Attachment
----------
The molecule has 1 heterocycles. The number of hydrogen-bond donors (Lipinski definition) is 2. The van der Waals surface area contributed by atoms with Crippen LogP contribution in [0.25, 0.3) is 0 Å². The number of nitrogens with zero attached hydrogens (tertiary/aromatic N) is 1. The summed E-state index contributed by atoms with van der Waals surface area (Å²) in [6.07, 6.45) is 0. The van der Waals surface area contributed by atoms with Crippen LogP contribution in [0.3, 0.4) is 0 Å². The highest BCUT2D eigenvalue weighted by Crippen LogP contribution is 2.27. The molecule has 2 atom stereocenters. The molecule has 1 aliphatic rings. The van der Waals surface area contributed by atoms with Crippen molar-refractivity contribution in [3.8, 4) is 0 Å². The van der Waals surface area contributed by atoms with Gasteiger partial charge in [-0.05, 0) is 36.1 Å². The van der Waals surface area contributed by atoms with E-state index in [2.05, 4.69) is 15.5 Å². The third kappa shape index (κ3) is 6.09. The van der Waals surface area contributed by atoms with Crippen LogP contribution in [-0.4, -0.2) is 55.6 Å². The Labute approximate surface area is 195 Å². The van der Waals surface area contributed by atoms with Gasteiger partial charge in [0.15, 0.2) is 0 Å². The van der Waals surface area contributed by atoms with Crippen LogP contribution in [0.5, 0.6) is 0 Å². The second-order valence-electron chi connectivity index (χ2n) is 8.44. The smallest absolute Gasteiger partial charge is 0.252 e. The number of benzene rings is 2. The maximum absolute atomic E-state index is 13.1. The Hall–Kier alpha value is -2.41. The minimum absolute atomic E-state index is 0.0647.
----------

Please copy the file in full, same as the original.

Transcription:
The molecule has 1 heterocycles. The number of hydrogen-bond donors (Lipinski definition) is 2. The van der Waals surface area contributed by atoms with Crippen LogP contribution in [0.25, 0.3) is 0 Å². The number of nitrogens with zero attached hydrogens (tertiary/aromatic N) is 1. The summed E-state index contributed by atoms with van der Waals surface area (Å²) in [6.07, 6.45) is 0. The van der Waals surface area contributed by atoms with Crippen LogP contribution in [0.3, 0.4) is 0 Å². The highest BCUT2D eigenvalue weighted by Crippen LogP contribution is 2.27. The molecule has 2 atom stereocenters. The molecule has 1 aliphatic rings. The van der Waals surface area contributed by atoms with Crippen molar-refractivity contribution in [3.8, 4) is 0 Å². The van der Waals surface area contributed by atoms with Gasteiger partial charge in [-0.05, 0) is 36.1 Å². The van der Waals surface area contributed by atoms with E-state index in [2.05, 4.69) is 15.5 Å². The third kappa shape index (κ3) is 6.09. The van der Waals surface area contributed by atoms with Crippen LogP contribution in [-0.4, -0.2) is 55.6 Å². The Labute approximate surface area is 195 Å². The van der Waals surface area contributed by atoms with Gasteiger partial charge in [0.15, 0.2) is 0 Å². The van der Waals surface area contributed by atoms with Crippen LogP contribution in [0.5, 0.6) is 0 Å². The second-order valence-electron chi connectivity index (χ2n) is 8.44. The smallest absolute Gasteiger partial charge is 0.252 e. The number of benzene rings is 2. The maximum absolute atomic E-state index is 13.1. The Hall–Kier alpha value is -2.41. The minimum absolute atomic E-state index is 0.0647.